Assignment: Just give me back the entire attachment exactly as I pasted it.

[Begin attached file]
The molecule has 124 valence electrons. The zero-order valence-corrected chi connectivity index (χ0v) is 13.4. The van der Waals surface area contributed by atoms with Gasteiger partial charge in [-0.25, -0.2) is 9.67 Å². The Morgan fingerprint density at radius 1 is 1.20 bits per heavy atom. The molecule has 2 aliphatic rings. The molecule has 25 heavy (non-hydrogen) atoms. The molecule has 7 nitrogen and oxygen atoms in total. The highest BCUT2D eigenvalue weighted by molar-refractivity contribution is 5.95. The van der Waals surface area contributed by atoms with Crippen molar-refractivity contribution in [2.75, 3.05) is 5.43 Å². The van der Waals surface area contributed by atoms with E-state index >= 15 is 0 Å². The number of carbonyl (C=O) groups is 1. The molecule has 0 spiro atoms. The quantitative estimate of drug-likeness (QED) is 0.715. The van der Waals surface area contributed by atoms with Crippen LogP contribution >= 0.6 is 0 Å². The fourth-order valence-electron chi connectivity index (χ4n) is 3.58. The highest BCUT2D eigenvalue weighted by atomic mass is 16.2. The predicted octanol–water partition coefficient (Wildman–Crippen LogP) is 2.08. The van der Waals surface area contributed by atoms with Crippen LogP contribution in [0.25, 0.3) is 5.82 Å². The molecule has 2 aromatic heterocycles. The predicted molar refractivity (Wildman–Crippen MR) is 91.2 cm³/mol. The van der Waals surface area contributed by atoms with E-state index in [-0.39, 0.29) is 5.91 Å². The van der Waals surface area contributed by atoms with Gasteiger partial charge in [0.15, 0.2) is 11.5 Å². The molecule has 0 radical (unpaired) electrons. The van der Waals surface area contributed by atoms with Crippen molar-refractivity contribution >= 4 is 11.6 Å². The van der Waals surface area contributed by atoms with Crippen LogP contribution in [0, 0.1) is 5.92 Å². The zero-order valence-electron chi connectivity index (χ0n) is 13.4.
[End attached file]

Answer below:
The molecule has 124 valence electrons. The zero-order valence-corrected chi connectivity index (χ0v) is 13.4. The van der Waals surface area contributed by atoms with Gasteiger partial charge in [-0.25, -0.2) is 9.67 Å². The Morgan fingerprint density at radius 1 is 1.20 bits per heavy atom. The molecule has 2 aliphatic rings. The molecule has 25 heavy (non-hydrogen) atoms. The molecule has 7 nitrogen and oxygen atoms in total. The highest BCUT2D eigenvalue weighted by molar-refractivity contribution is 5.95. The van der Waals surface area contributed by atoms with Crippen molar-refractivity contribution in [2.75, 3.05) is 5.43 Å². The van der Waals surface area contributed by atoms with E-state index >= 15 is 0 Å². The number of carbonyl (C=O) groups is 1. The molecule has 0 spiro atoms. The quantitative estimate of drug-likeness (QED) is 0.715. The van der Waals surface area contributed by atoms with Crippen LogP contribution >= 0.6 is 0 Å². The fourth-order valence-electron chi connectivity index (χ4n) is 3.58. The highest BCUT2D eigenvalue weighted by atomic mass is 16.2. The predicted octanol–water partition coefficient (Wildman–Crippen LogP) is 2.08. The van der Waals surface area contributed by atoms with Crippen LogP contribution in [0.25, 0.3) is 5.82 Å². The molecule has 2 aromatic heterocycles. The predicted molar refractivity (Wildman–Crippen MR) is 91.2 cm³/mol. The van der Waals surface area contributed by atoms with E-state index in [-0.39, 0.29) is 5.91 Å². The van der Waals surface area contributed by atoms with Gasteiger partial charge in [0.15, 0.2) is 11.5 Å². The molecule has 0 radical (unpaired) electrons. The van der Waals surface area contributed by atoms with Crippen molar-refractivity contribution >= 4 is 11.6 Å². The van der Waals surface area contributed by atoms with Crippen LogP contribution in [0, 0.1) is 5.92 Å². The zero-order valence-electron chi connectivity index (χ0n) is 13.4.